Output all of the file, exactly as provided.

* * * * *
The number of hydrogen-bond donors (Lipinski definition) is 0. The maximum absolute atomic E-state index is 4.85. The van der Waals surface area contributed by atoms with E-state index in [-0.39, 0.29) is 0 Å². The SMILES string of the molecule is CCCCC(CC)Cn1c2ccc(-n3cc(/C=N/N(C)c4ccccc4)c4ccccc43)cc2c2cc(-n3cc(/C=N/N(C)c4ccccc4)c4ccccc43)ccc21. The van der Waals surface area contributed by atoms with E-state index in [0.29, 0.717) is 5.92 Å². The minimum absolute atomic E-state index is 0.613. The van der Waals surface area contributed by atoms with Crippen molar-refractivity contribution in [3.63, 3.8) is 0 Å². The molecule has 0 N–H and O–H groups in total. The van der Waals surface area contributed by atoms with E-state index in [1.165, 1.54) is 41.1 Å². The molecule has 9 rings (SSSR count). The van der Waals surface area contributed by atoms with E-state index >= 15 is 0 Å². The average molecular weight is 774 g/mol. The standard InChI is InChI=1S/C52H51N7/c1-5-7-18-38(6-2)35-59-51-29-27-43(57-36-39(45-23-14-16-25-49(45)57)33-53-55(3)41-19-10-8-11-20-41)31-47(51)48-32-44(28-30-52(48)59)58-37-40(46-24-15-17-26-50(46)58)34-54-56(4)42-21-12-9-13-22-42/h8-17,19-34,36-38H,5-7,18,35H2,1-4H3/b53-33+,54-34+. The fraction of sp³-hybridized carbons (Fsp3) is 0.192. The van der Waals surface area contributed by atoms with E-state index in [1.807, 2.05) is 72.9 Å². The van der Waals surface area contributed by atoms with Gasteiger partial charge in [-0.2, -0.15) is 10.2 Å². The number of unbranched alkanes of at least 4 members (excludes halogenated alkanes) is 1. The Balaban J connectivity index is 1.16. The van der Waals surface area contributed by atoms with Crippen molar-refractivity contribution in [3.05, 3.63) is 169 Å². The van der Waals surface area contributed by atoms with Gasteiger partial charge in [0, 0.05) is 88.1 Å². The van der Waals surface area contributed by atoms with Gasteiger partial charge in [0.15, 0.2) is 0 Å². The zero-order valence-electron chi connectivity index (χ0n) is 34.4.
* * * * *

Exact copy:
The number of hydrogen-bond donors (Lipinski definition) is 0. The maximum absolute atomic E-state index is 4.85. The van der Waals surface area contributed by atoms with E-state index in [-0.39, 0.29) is 0 Å². The SMILES string of the molecule is CCCCC(CC)Cn1c2ccc(-n3cc(/C=N/N(C)c4ccccc4)c4ccccc43)cc2c2cc(-n3cc(/C=N/N(C)c4ccccc4)c4ccccc43)ccc21. The van der Waals surface area contributed by atoms with E-state index in [0.29, 0.717) is 5.92 Å². The minimum absolute atomic E-state index is 0.613. The van der Waals surface area contributed by atoms with Crippen molar-refractivity contribution in [3.63, 3.8) is 0 Å². The molecule has 0 N–H and O–H groups in total. The van der Waals surface area contributed by atoms with E-state index in [1.165, 1.54) is 41.1 Å². The molecule has 9 rings (SSSR count). The van der Waals surface area contributed by atoms with E-state index >= 15 is 0 Å². The average molecular weight is 774 g/mol. The standard InChI is InChI=1S/C52H51N7/c1-5-7-18-38(6-2)35-59-51-29-27-43(57-36-39(45-23-14-16-25-49(45)57)33-53-55(3)41-19-10-8-11-20-41)31-47(51)48-32-44(28-30-52(48)59)58-37-40(46-24-15-17-26-50(46)58)34-54-56(4)42-21-12-9-13-22-42/h8-17,19-34,36-38H,5-7,18,35H2,1-4H3/b53-33+,54-34+. The fraction of sp³-hybridized carbons (Fsp3) is 0.192. The van der Waals surface area contributed by atoms with E-state index in [1.807, 2.05) is 72.9 Å². The van der Waals surface area contributed by atoms with Gasteiger partial charge in [-0.2, -0.15) is 10.2 Å². The number of unbranched alkanes of at least 4 members (excludes halogenated alkanes) is 1. The Balaban J connectivity index is 1.16. The van der Waals surface area contributed by atoms with Crippen molar-refractivity contribution in [3.05, 3.63) is 169 Å². The van der Waals surface area contributed by atoms with Gasteiger partial charge in [0, 0.05) is 88.1 Å². The van der Waals surface area contributed by atoms with Gasteiger partial charge in [0.15, 0.2) is 0 Å². The zero-order valence-electron chi connectivity index (χ0n) is 34.4.